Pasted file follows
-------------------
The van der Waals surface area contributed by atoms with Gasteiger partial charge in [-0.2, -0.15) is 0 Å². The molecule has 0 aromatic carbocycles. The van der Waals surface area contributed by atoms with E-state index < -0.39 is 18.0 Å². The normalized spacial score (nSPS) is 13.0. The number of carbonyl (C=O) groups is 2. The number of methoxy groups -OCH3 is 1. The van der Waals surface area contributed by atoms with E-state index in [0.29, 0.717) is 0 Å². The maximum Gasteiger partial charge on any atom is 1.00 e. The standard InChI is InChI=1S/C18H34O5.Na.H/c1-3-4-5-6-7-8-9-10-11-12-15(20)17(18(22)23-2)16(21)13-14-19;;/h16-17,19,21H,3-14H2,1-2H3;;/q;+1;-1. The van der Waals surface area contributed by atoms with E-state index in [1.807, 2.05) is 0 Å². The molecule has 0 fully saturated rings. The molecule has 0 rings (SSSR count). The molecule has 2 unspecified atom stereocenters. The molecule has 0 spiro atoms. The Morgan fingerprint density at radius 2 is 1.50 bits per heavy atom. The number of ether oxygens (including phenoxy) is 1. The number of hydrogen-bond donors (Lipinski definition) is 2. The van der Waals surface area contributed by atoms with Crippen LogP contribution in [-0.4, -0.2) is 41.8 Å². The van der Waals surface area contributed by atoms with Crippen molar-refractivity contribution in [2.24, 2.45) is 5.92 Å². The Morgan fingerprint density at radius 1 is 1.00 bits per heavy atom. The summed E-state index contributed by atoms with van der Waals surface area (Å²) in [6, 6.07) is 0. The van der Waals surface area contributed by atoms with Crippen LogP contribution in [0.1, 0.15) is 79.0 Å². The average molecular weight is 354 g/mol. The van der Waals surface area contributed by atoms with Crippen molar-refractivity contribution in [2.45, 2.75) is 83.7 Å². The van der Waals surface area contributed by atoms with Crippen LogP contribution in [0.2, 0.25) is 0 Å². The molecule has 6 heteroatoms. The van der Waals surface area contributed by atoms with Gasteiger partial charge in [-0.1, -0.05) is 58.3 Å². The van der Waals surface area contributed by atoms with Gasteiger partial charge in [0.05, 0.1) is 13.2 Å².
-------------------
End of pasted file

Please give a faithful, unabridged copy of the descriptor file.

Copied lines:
The van der Waals surface area contributed by atoms with Gasteiger partial charge in [-0.2, -0.15) is 0 Å². The molecule has 0 aromatic carbocycles. The van der Waals surface area contributed by atoms with E-state index < -0.39 is 18.0 Å². The normalized spacial score (nSPS) is 13.0. The number of carbonyl (C=O) groups is 2. The number of methoxy groups -OCH3 is 1. The van der Waals surface area contributed by atoms with E-state index in [0.29, 0.717) is 0 Å². The maximum Gasteiger partial charge on any atom is 1.00 e. The standard InChI is InChI=1S/C18H34O5.Na.H/c1-3-4-5-6-7-8-9-10-11-12-15(20)17(18(22)23-2)16(21)13-14-19;;/h16-17,19,21H,3-14H2,1-2H3;;/q;+1;-1. The van der Waals surface area contributed by atoms with E-state index in [1.807, 2.05) is 0 Å². The molecule has 0 fully saturated rings. The molecule has 0 rings (SSSR count). The molecule has 2 unspecified atom stereocenters. The molecule has 0 spiro atoms. The Morgan fingerprint density at radius 2 is 1.50 bits per heavy atom. The number of ether oxygens (including phenoxy) is 1. The number of hydrogen-bond donors (Lipinski definition) is 2. The van der Waals surface area contributed by atoms with Crippen LogP contribution in [-0.4, -0.2) is 41.8 Å². The van der Waals surface area contributed by atoms with Crippen molar-refractivity contribution in [2.24, 2.45) is 5.92 Å². The Morgan fingerprint density at radius 1 is 1.00 bits per heavy atom. The summed E-state index contributed by atoms with van der Waals surface area (Å²) in [6, 6.07) is 0. The van der Waals surface area contributed by atoms with Crippen LogP contribution in [0.1, 0.15) is 79.0 Å². The average molecular weight is 354 g/mol. The van der Waals surface area contributed by atoms with Crippen molar-refractivity contribution in [2.45, 2.75) is 83.7 Å². The van der Waals surface area contributed by atoms with Crippen LogP contribution in [0.2, 0.25) is 0 Å². The molecule has 6 heteroatoms. The van der Waals surface area contributed by atoms with Gasteiger partial charge in [-0.1, -0.05) is 58.3 Å². The van der Waals surface area contributed by atoms with Gasteiger partial charge in [0.05, 0.1) is 13.2 Å².